Horace passed away in 1942 and his family stayed at the Chestnut Ave. house, which still is there.  Today the neighborhood is loaded with apartment buildings, but check out the front walk stairs from these recent photos. Maybe a piece of the past?

534 Chestnut Ave, April 2016
(courtesy of the author)

534 Chestnut Ave, Front Steps, April 2016
(courtesy of the author)
An interesting tale...

Additional Info:
The L.A. Herald Front Page 10 Nov 1906

Monday, April 2, 2012

Willitts J. Hole -- 1907 West 6th Street

Many times the short biographies written about early successful businessmen sound almost too good to be true. Take Willitts J. Hole (1858-1936) for example--here's an extract from his 1921 biography:
"While his early experience was largely along the lines of manufacturing and contracting, he has shown what amounts to a genius in the handling and developing of immense properties, especially ranches, in California, and few men could claim a greater share of credit for the immense fruit and agricultural production than Mr. Hole."
Pretty heady stuff, no doubt--but maybe he really did live up to the hype.

Willitts grew up in Louisville, Kentucky, then attended and graduated from Chattanooga University, moving to Indiana to work in a chair factory. Taking notes, he three years later began a chair factory, planing mill, and lumber yard in another Indiana city, and later expanded into the general construction business (sounds like a developer!).

In 1893 he came to Southern California due to his wife Mary's (1865-1938) health. Their only child Agnes (1890-1966) completed the family. Upon arriving in California, Willitts went to Whittier and began buying land in the La Habra Valley, paying $25 to $35 per acre. Below is a photo of Agnes outside their La Habra home ca. 1897:

courtesy of cdlib.org


Not exactly downtown L.A, huh? And just how much land did Willitts buy? Enough to be known as the "father of La Habra Valley"--which according to the same biography stated he "eventually became owner of all the good land in that section, including Rancho La Habra of 7,500 acres" and two other ranchos totaling another 4,500 acres. That means he paid at least $300,000 for the land--and by 1921 it was selling at up to $4,000 per acre. He also ended up owning 17,000 acres in Riverside, known as Rancho La Sierra, where he would spend a lot of his free time. And he owned a one-fifth interest in the Belridge Oil Company, formed in 1911, which had eighty operational wells in Kern County by 1918.

You couldn't really expect the family to stay out in the country (see above image)--so they moved to fashionable West Sixth Street where by January, 1906 Mrs. Hole was entertaining Los Angeles society in their new, modern, colonial-style house (shown below):

1907 West Sixth Street in 1909

Note the wood structures in the median protecting the young palm trees.

Miss Agnes Hole
In 1907 the San Francisco Call takes note of the Holes traveling "by auto" with another family to Del Monte. That other family?  The Frederick Rindges, consisting of  widow Rhoda May, daughter Rhoda, and sons Samuel and Frederick, Jr. Another auto journey in 1908 to Del Monte also noted the families traveling together.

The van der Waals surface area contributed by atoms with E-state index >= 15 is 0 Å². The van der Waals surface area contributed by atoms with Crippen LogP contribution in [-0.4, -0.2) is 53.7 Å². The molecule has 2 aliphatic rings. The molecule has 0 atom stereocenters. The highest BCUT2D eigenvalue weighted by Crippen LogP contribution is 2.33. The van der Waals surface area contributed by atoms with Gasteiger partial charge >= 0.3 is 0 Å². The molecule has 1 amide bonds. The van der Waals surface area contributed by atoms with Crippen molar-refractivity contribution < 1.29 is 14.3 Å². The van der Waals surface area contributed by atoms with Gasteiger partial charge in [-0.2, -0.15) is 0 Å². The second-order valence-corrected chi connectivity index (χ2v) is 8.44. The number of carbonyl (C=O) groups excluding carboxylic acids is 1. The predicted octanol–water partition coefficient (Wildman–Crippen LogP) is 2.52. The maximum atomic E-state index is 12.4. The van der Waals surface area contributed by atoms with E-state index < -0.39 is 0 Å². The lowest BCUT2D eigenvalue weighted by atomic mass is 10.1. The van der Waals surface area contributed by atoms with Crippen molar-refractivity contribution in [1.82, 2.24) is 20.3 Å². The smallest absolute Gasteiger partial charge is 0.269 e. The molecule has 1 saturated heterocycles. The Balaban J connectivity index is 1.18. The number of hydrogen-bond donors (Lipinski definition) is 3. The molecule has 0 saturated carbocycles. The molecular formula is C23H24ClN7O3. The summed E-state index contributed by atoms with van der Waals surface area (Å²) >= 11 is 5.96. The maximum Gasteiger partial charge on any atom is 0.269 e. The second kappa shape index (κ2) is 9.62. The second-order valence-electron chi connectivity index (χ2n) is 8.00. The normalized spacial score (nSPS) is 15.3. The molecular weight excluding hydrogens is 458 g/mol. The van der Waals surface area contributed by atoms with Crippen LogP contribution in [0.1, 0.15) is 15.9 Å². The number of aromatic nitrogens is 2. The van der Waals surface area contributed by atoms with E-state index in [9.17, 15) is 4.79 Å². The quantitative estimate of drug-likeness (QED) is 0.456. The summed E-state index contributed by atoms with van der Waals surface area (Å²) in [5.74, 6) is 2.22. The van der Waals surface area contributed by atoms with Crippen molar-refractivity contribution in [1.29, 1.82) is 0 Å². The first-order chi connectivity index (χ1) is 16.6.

Something clicked somewhere because by April, 1910 the society pages of the L.A. Herald announced the engagement of daughter Agnes to Samuel Rindge. The article included a photo of Agnes, shown at right.

The Holes continue to live at 1907 W. Sixth throughout the 1910's, sharing their time with another bungalow house they had built on their La Sierra property outside Riverside. 
Passport Photo 1920

In the 1920's the Holes were traveling, and Willitts applied for a new passport, to replace his missing one from earlier. He noted his address as Arlington (the bungalow house) and the new passport came with photos of Willitts and Mary. One article notes that Willitts took up sailing and deep-sea fishing, that rejuvenated his health in the 1920's.

By 1923 the Holes had left the Sixth Avenue property, and it was soon demolished to put up the new Hotel Californian. Consisting of 201 rooms, the hotel supported the area first as a hotel, then as apartments as the neighborhood slowly became seedy.

By 1930 Willitts and Mary had purchased a large home a few blocks away from Agnes and Samuel near the Wilshire Country Club, but they continued to also reside in Arlington, where in 1936 Willitts died from a heart attack.  Mary was to pass away two years later--both were buried in Evergreen Cemetery, Riverside.

After Mary's death, Agnes gave her parents' art collection of paintings to UCLA, where it was recognized in the '60s and '70s, but seems to be non-existent on today's UCLA web site.

And the Hotel Californian?
Hotel Californian in Happier Times
(from lapl.org)

By 1994 the City of Los Angeles forced the owners to close the hotel, and demolition came to the site once again.Today all that's left is a neon sign near Griffith Park .

Today (2012) at 1907 W. Sixth St. (courtesy of maps.google.com)
 The Hole Mansion is but a memory.

An update due to an alert reader--thanks again to Google maps.
The same corner today (with the neon sign!)


More:
Mrs. Mary Hole, 1909 
The Back Yard in 1913
Another Article about the Hotel California Sign